The largest hydroelectric installation in America is the Grand Coulee Dam on the Columbia River: capacity 6,800 MW.

What Are The Other Forms Of Water Energy?

In addition to hydroelectric energy, water also contributes to Wave power, which harnesses the energy of ocean surface waves, and Tidal power, which captures the energy of tides. These two forms of hydropower have significant future potential but are not yet widely employed commercially.

What Is Geothermal Energy?

How Geothermal Plants Work: Diagram
How a Geothermal Power Plant Works. Photo: © EPA.gov

Earth’s geothermal energy stems from the radioactive decay of isotopes of uranium, thorium and potassium in the Earth’s mantle. The “geothermal gradient” – the difference in temperature between the core of the planet and its surface – causes a flow of heat from the core to the surface. This geothermal heat is used for electricity generation, space heating or hot water.

  • Low temperature geothermal schemes utilize hot groundwater (heated by hot rocks) to power district heating systems. 
  • High temperature geothermal schemes harness high temperature steam (from very hot groundwater) to generate electricity.
  • Enhanced geothermal systems (EGS) involves drilling holes several miles deep into granite rock measured at 400 degrees Fahrenheit or higher, after which water at high pressure is pumped into one of the holes. As it comes into contact with the hot rock formation it turns into steam and returns to via another shaft where it is converted into electricity.
  • New geothermal technologies include new types of turbines that utilize “low temperature fluids”. This allows areas with lower temperature rocks to be used for the generation of electric power.

What Are The Environmental Impacts Of Geothermal Heat?

There are few effects on the environment from geothermal heat. Very small amounts of hydrogen sulfide and carbon dioxide may be emitted from hot water brought up from underground. Waste water from geothermal installations can contain salts and traces of heavy metals.

Hellisheidi Geothermal Power Station, Iceland
Hellisheidi, the second largest geothermal power station in the world. It is located on Hengill volcano in the South of Iceland. The area is one of the most powerful geothermal areas in the world with thousands of hot springs and a giant magma chamber lying underground. Hengill volcano is still active, although it is 2,000 years since its last eruption. Photo: © Hellisheidarvirkjun

Geothermal Energy Is Continuous Not Intermittent

Geothermal power generation is a well-established form of renewable energy. It is noted in particular for having a high load factor (its heat energy is continuous rather than intermittent), which means that each megawatt (MW) of capacity generates significantly more electricity during a year than a megawatt of wind or solar capacity.

Is Geothermal Energy An Important Power Source?

Yes. Geological conditions needed for geothermal power are concentrated in a relatively small number of areas, so it is not as widespread as other renewables. But in those areas, it plays a major role, e.g. in Kenya (40 percent of power), Iceland (25 percent), and New Zealand (18 percent).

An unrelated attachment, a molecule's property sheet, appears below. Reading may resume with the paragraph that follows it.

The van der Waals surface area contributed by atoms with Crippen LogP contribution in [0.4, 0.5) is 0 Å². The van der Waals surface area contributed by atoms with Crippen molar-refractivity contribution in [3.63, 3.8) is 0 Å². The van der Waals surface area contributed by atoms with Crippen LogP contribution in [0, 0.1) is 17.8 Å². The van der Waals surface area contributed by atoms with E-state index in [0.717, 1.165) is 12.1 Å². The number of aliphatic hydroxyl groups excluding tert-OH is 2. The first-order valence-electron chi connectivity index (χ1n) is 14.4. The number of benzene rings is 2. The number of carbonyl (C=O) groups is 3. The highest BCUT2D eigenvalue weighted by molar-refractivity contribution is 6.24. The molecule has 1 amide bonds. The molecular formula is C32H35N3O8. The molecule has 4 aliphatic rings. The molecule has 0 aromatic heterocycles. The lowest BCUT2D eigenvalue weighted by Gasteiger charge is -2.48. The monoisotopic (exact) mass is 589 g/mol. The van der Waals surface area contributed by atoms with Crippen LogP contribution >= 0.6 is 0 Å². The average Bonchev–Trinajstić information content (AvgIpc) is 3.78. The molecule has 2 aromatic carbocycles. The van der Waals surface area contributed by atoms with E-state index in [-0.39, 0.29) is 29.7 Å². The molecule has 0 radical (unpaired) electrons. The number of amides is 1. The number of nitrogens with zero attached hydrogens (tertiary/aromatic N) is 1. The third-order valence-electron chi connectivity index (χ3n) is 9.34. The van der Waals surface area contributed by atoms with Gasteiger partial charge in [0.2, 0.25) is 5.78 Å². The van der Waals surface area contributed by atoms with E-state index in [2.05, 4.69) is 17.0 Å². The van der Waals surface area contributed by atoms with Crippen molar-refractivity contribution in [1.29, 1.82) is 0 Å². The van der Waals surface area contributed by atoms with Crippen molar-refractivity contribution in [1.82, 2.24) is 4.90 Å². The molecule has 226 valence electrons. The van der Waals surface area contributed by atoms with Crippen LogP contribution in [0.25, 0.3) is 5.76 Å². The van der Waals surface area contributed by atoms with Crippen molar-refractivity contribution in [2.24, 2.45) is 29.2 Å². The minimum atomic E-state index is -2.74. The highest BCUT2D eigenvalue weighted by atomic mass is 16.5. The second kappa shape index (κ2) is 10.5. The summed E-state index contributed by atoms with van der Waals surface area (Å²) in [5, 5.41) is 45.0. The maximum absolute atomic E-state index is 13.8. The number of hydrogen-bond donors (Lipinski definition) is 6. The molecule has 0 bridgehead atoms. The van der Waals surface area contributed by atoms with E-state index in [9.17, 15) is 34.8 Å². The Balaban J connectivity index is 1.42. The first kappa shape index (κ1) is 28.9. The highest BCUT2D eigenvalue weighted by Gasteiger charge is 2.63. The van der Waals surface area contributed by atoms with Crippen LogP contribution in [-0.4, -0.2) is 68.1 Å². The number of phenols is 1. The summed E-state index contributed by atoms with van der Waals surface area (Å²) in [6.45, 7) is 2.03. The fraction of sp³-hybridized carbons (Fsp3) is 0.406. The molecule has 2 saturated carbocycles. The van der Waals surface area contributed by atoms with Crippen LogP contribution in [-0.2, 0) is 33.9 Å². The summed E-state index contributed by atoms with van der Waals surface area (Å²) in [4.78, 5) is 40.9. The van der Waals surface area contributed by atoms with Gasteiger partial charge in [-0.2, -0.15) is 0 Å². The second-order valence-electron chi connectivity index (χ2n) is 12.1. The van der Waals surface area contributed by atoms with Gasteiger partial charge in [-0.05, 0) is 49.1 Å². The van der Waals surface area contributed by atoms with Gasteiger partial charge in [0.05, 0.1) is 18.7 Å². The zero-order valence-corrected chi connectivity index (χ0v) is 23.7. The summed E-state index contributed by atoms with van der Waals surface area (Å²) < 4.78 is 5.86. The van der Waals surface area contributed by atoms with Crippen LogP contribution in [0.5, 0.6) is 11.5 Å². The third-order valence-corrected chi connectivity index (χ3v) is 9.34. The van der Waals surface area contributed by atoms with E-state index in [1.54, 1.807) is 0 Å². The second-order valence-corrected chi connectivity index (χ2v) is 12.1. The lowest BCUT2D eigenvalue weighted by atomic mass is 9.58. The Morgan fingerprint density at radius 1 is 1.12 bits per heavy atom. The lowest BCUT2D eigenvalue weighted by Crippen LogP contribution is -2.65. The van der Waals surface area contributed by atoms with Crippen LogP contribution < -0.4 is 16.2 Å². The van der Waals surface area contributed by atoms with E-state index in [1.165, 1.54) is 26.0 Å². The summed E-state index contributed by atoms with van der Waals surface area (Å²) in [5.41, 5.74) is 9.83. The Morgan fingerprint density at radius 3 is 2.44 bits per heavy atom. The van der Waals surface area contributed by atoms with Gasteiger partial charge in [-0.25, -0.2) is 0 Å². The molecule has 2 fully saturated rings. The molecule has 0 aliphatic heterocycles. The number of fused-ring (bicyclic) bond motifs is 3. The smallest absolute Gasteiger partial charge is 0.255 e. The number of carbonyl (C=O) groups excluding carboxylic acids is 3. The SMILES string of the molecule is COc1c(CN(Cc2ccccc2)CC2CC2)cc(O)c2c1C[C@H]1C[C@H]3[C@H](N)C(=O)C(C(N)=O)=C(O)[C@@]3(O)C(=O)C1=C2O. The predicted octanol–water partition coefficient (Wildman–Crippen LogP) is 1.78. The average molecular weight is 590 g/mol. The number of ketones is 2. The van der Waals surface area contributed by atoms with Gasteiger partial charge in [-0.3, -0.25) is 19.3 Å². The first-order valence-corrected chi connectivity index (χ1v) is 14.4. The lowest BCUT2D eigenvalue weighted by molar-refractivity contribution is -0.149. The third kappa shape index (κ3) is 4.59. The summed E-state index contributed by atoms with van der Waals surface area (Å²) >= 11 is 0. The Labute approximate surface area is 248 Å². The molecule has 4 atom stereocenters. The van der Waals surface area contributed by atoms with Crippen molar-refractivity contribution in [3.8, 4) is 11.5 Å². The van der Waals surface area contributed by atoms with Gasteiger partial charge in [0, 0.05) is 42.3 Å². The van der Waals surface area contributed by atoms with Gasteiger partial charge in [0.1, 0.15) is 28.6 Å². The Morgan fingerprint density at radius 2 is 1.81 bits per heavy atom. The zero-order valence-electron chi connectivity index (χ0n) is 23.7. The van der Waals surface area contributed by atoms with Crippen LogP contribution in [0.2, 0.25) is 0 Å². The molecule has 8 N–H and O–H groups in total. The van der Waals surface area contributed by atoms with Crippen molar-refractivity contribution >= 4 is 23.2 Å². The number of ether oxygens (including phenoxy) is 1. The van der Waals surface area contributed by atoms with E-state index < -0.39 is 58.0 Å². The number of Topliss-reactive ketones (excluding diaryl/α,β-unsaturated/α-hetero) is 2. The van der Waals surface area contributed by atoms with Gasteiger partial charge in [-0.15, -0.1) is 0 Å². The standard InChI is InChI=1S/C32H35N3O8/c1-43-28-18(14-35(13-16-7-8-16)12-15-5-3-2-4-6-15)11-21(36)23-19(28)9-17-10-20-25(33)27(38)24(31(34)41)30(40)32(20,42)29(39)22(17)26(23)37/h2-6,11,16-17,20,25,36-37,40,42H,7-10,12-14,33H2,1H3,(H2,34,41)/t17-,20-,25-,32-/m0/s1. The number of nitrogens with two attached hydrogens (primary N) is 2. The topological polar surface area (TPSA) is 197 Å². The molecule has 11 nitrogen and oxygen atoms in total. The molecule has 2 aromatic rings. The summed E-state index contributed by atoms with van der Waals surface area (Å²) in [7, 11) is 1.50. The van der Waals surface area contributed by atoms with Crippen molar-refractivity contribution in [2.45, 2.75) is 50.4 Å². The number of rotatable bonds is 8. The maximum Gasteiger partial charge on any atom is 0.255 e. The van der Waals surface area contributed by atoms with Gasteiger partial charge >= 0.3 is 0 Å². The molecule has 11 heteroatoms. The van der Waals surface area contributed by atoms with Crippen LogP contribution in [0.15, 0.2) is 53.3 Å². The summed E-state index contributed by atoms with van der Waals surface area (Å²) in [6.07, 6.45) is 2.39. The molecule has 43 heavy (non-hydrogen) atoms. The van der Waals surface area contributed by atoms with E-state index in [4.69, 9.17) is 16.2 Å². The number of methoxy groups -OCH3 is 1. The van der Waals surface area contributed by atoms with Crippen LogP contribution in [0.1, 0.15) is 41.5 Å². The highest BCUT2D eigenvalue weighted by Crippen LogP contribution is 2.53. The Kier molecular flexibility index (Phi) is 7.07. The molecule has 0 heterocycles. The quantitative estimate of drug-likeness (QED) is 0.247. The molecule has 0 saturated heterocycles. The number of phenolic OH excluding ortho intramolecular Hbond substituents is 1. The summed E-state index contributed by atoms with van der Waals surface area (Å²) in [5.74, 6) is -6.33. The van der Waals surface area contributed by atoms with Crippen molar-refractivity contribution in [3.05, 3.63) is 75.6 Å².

Geothermal electricity generation around the world increased by 3.1 percent in 2017. Meantime capacity grew by 4.3 percent (600 MW) in 2017, to reach 14.3 GW. The largest growth in capacity was in Turkey (243 MW) and Indonesia (220 MW). The United States has the largest geothermal capacity with 3.7 GW (26 percent of the global total), followed by Indonesia (1.9 GW), the Philippines (1.9 GW) and New Zealand (1 GW).

What Is Bioenergy?

How Biomass Is Converted To Fuel
Bioenergy Cycle: How Biomass is Converted to Fuel.

Bioenergy is energy obtained from the conversion of solid, liquid or gaseous products derived from biomass. The production of bioenergy has become a massive billion-dollar industry with huge subsidies, because it is seen as a renewable form of clean energy and a major alternative to fossil fuels. But see our article: What is the Effect of Wood Burning on Climate Change?

What Is Biomass?

Biomass includes a wide array of plant or animal material used for energy production. It includes: wood or forest residues, waste from food crops (corn stover, wheat straw, bagasse), cultivated energy crops (e.g. miscanthus, sorghum, switchgrass, hemp, poplar, willow, sugarcane), horticulture (garden waste), food processing residues (corn cobs, used cooking oil, animal fata), animal waste (manure, rich in nitrogen and phosphorus), or human waste from sewage plants. 26

What Are Biofuels?

Biofuels are renewable transport fuels that are made from biomass. The main types of biofuels presently available include: biodiesel, bioethanol, hydrotreated vegetable oil (HVO) and biomethane. 27 28

Biodiesel

Biodiesel is an oil produced from plants or animals and deployed as an alternative to or blended with petroleum diesel and used in diesel-powered vehicles. Biomass sources for biodiesel include: vegetable oils and animal fats, palm oil, soybean oil, sunflower oil and tallow. 

Bioethanol

Bioethanol is an alcohol made from sorghum, corn, wheat, potatoes, sugar cane, even cornstalks or vegetable waste. It is usually blended with gasoline and used in petrol vehicles. 

Hydrotreated Vegetable Oil